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With mid-afternoon temperatures hovering at about 100°F inside of Hornet Stadium, Robby Andrews kept his cool in the men’s 1500-meter final at the USATF National Outdoor Track & Field Championships in Sacramento, Calif. Timing his final sprint to perfection, the 26-year-old Olympian picked up his first national outdoor title and locked in a provisional team berth for the IAAF World Championships in Athletics in London in August.
“It feels really good to (finally) win a race,” a smiling Andrews told the media.
Andrews, who represents adidas, finished second at last year’s Olympic Trials in the same discipline, behind eventual Olympic champion, Matthew Centrowitz of the Nike Oregon Project. But Centrowitz had been struggling recently to overcome several health problems before these championships and revealed that after a period of light cross-training he had only been running for ten days.
Nonetheless, Centrowitz was the race leader as the 13-athlete field ran through the finish line for the first time, but the pace was predictably slow. Clayton Murphy of Nike, the 2016 Olympic 800m bronze medalist, was tucked into the pack while Andrews was at the back with another podium contender, Ben Blankenship of Nike Oregon Track Club Elite, who would make the most important move of the race, surging hard at the bell.
“I really thought with the heat and everything I would be able to close well,” Blankenship told the media.
Centrowitz immediately followed, and the two Oregon-based athletes charged down the backstretch while the rest of the field scrambled to catch up. Andrews, who was in fifth position at the bell, thought about the conversations he had with his coach, Jason Vigilante, prior to the race and knew what to do.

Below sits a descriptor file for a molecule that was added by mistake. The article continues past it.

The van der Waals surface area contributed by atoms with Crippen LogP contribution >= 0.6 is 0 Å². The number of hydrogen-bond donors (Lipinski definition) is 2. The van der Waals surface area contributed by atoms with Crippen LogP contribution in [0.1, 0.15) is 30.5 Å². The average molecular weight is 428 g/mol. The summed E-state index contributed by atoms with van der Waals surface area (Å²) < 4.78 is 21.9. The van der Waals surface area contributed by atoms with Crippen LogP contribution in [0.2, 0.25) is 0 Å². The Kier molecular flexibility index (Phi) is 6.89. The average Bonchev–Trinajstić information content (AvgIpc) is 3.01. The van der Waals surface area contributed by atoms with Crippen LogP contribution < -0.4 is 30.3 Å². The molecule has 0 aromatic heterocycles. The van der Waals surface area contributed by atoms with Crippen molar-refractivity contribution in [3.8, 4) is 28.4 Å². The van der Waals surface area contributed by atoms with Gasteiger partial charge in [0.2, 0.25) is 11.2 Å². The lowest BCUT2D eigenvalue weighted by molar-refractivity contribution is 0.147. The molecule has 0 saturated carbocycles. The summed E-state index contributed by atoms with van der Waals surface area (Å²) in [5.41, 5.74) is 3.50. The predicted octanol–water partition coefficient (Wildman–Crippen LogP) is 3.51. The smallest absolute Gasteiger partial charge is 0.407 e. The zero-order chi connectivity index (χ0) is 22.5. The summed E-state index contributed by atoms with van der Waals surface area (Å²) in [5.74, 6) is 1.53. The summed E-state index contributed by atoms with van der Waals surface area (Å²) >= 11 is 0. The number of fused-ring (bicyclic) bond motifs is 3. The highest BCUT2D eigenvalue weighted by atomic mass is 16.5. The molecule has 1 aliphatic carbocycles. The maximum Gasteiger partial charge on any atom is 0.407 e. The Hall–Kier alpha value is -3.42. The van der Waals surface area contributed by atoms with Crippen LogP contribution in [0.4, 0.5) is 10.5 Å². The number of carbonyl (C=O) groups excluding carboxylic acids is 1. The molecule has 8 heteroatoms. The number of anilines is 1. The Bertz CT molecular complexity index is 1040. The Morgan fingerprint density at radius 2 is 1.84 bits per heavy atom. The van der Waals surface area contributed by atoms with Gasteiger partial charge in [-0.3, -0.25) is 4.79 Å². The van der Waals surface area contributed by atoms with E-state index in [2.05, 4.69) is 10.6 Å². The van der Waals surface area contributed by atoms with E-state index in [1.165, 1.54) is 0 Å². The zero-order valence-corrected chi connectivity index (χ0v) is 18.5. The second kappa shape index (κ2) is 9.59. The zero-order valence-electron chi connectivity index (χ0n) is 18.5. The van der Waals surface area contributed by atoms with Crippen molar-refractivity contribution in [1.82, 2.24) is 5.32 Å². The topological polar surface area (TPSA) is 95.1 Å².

“I was expecting Matt, Cristian (Soratos) or someone else to take it pretty far out, and they did that. I just tucked in, stayed as patient as I could.”
Blankenship would struggle in the final 200 meters, and eventually faded to 12th at the line. Murphy, who was later seen limping off the track then driven away in a golf cart, also faltered and finished last (he has the 800m final tomorrow). But Andrews got stronger as the last lap wore on, and was charging hard. He had no idea if he could win it, but he was all-in.
“Matthew’s the Olympic champion; I’m not going to take anything for granted,” Andrews said. “At one point I was racing for third, and then I was like, ‘Oh, I can get ’em, I’ll go for second.’ And then I’m, like, I can win this thing!”
Barreling down lane two, Andrews got to the tape a step ahead of Centrowitz on the strength of a 52.23-second final lap, 3:43.29 to 3:43.41. Behind the two Olympians, Johnny Gregorek out-leaned recent Ole Miss grad Craig Engels, by 2/100ths of a second in 3:43.99, making his first world team. Soratos finished fifth.
“Today, third is as good as first,” said Centrowitz who was happy to make his sixth consecutive national team for an outdoor global championships. “But, also disappointed that I couldn’t win it.”
Centrowitz and Gregorek both have the relevant IAAF qualifying standard of 3:36.00 (or 3:53.40 for the mile), while Andrews doesn’t. He has until midnight, July 21, to get it.
“I’m going to try to get the standard as quick as I can, and represent the country at London,” said Andrews.